2. Brief and fun intro videos provided basic testing direction that left room for participants to explore the product "their way." The tone of the video also reminded participants to get out of “test mode” and just be themselves.

  3. Participants were now free from following scripted tasks and could choose how, when, and where they wanted to test and on which of their own devices. Giving users a choice that could adapt to their lifestyle, made the testing feel natural and less "test-like."

  4. A viewing experience should be relaxing, so we removed any strict timeframes. Now participants could set their own pace to get acquainted with the product, which enabled them to mature with the product usage.

  5. Creating an open communication channel between participants and product teams created a feeling of transparency and empowerment in that their feedback was instrumental in the development process. This led to high engagement and helped foster a relationship of collaboration, setting the tone that participants were not just a “means to an end,” but an influential part of the innovation process.

  6. It’s not just about the money. We rewarded participants at each stage by “paying” them with gifts that were relevant to their progress and interest level, which was essential to keep them engaged throughout the process and reminded them that they matter every step of the way.

  7. Maintaining a personalized and gamified approach throughout the process, assured that participants stayed engaged and valued.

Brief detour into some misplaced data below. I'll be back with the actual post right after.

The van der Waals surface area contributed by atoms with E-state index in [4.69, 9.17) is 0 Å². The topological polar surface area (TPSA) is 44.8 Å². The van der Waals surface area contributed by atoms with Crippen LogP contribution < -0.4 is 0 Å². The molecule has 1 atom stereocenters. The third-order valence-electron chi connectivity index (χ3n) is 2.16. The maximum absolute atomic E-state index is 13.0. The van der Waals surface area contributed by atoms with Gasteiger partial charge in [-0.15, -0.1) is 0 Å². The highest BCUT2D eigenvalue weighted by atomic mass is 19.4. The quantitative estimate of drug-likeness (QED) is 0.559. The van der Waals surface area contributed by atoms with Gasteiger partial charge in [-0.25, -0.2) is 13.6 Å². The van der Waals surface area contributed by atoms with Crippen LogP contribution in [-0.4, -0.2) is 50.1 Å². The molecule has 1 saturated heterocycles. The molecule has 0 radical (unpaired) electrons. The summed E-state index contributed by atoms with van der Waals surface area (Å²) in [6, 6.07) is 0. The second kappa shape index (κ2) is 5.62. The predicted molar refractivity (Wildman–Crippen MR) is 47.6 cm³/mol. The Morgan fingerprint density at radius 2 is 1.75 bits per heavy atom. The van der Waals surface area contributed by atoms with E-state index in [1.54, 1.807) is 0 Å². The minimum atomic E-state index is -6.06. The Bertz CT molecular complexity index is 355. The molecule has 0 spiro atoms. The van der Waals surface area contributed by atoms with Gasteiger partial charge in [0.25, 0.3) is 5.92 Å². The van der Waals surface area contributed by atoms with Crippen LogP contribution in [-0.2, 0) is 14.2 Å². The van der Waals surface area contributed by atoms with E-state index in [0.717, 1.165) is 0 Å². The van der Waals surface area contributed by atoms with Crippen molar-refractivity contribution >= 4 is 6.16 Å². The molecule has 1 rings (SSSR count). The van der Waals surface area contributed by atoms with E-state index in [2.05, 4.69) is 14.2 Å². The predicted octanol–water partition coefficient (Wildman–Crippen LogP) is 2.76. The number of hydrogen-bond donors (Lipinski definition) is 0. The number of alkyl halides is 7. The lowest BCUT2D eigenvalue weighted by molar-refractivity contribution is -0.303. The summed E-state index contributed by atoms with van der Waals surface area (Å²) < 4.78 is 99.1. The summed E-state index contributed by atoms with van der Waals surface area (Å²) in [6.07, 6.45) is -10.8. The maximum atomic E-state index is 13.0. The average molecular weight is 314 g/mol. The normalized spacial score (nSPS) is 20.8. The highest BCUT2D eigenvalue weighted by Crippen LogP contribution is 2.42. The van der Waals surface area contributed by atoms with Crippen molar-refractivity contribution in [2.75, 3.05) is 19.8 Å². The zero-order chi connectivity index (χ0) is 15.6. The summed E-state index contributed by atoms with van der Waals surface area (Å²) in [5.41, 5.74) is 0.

Wait a Minute, Why Focus on Fans? 

TV Fans are a special breed, they share a strong and dynamic connection with their content that changes intensity levels depending on mood, content, viewing mode, social setting, location, medium, genres, device and other factors. Our research around understanding the Fandom Spectrum (separate case study to follow) has clearly led us to see how fans have the power to influence consumer behavior as individuals and as a group:

  • Fans will adopt new product experiences that deepen their relationships with their shows and characters.

  • Fans rally and converse about their favorite shows and connect others around their enthusiasm, which helps drive viewership and evangelize "non-fans."

  • Fan choices yield strong indications of emerging mainstream consumer behavior.

  • Fans stay loyal to the platforms that serve them an experience that empowers their fandom.

“Fanlab isn't just another project, this is a fully-scaled company that reinvented the way we test projects.”

1.

Discovering Your Fan Powers 

Fans don't know they are fans or what type of fan they are and how powerful they can be, so before we ask them to help us, we wanted to show them how their influence affects the way content and products are created and shaped based on their fan personas. To do so, we used our extensive Fandom research to lead us to define five Fan Attributes that drive their content choices, six dynamic Fan Personas they identify with, and a single spectrum scale that displayed how dynamic fan intensity levels could be.